Abstract In the last few years, the automotive industry had to face three main challenges: compliance with more severe pollutant emission limits, better engine performance in terms of torque and drivability and simultaneous demand for a significant reduction in fuel consumption. These conflicting goals have driven the evolution of automotive engines. In particular, the achievement of these mandatory aims, together with the increasingly stringent requirements for carbon dioxide reduction, led to the development of highly complex engine architectures needed to perform advanced operating strategies. Therefore, Variable Valve Actuation (VVA), Exhaust Gas Recirculation (EGR), Gasoline Direct Injection (GDI), turbocharging, powertrain hybridization and other solutions have gradually and widely been introduced into modern internal combustion engines, enhancing the possibilities of achieving the required goals.
2017-09-04
Technical Paper
2017-24-0070
Stefano D'Ambrosio, Daniele Iemmolo, Alessandro Mancarella, Nicolò Salamone, Roberto Vitolo, Gilles Hardy
Abstract A precise estimation of the recirculated exhaust gas rate and oxygen concentration as well as a predictive evaluation of the possible EGR unbalance among cylinders are of paramount importance, especially if non-conventional combustion modes, which require high EGR flow-rates, are implemented. In the present paper, starting from the equation related to convergent nozzles, the EGR mass flow-rate is modeled considering the pressure and the temperature upstream of the EGR control valve, as well as the pressure downstream of it. The restricted flow-area at the valve-seat passage and the discharge coefficient are carefully assessed as functions of the valve lift. Other models were fitted using parameters describing the engine working conditions as inputs, following a semi-physical and a purely statistical approach. The resulting models are then applied to estimate EGR rates to both conventional and non-conventional combustion conditions.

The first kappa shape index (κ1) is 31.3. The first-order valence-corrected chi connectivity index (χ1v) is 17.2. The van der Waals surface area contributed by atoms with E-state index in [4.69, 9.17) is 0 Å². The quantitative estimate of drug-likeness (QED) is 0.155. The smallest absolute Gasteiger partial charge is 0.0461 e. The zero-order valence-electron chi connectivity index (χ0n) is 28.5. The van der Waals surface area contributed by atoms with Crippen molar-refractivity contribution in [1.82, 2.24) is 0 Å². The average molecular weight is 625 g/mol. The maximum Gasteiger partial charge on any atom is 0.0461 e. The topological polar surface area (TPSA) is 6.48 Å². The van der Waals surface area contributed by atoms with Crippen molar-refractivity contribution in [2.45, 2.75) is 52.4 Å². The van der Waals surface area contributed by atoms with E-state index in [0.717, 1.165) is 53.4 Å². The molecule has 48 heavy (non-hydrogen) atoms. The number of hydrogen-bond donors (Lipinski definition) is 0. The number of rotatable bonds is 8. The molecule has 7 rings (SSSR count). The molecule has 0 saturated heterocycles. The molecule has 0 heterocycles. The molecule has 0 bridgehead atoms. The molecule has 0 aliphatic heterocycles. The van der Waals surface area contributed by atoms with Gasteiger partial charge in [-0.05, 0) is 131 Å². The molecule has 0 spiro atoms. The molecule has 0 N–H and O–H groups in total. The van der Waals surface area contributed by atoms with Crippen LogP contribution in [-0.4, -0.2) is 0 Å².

2017-09-04
Technical Paper
2017-24-0071
Fadila Maroteaux, Bianca Maria Vaglieco
Abstract Ignition delay time is key to any hydrocarbon combustion process. In that sense, this parameter has to be known accurately, and especially for internal combustion engine applications. Combustion timing is one of the most important factors influencing overall engine performances like power output, combustion efficiency, emissions, in-cylinder peak pressure, etc. In the case of low temperature combustion (LTC) mode (e.g. HCCI mode), this parameter is controlled by chemical kinetics. In this paper, an ignition delay time model including 7 direct reactions and 13 species coupled with a temperature criterion is described. This mechanism has been obtained from the previous 26-step n-heptane reduced mechanism, focusing on the low temperature region which is the most important phase during the two stage combustion process. The complete model works with 7 reactions until the critical temperature is reached, leading to the detection of the ignition delay time value.
Viewing 211 to 240 of 33500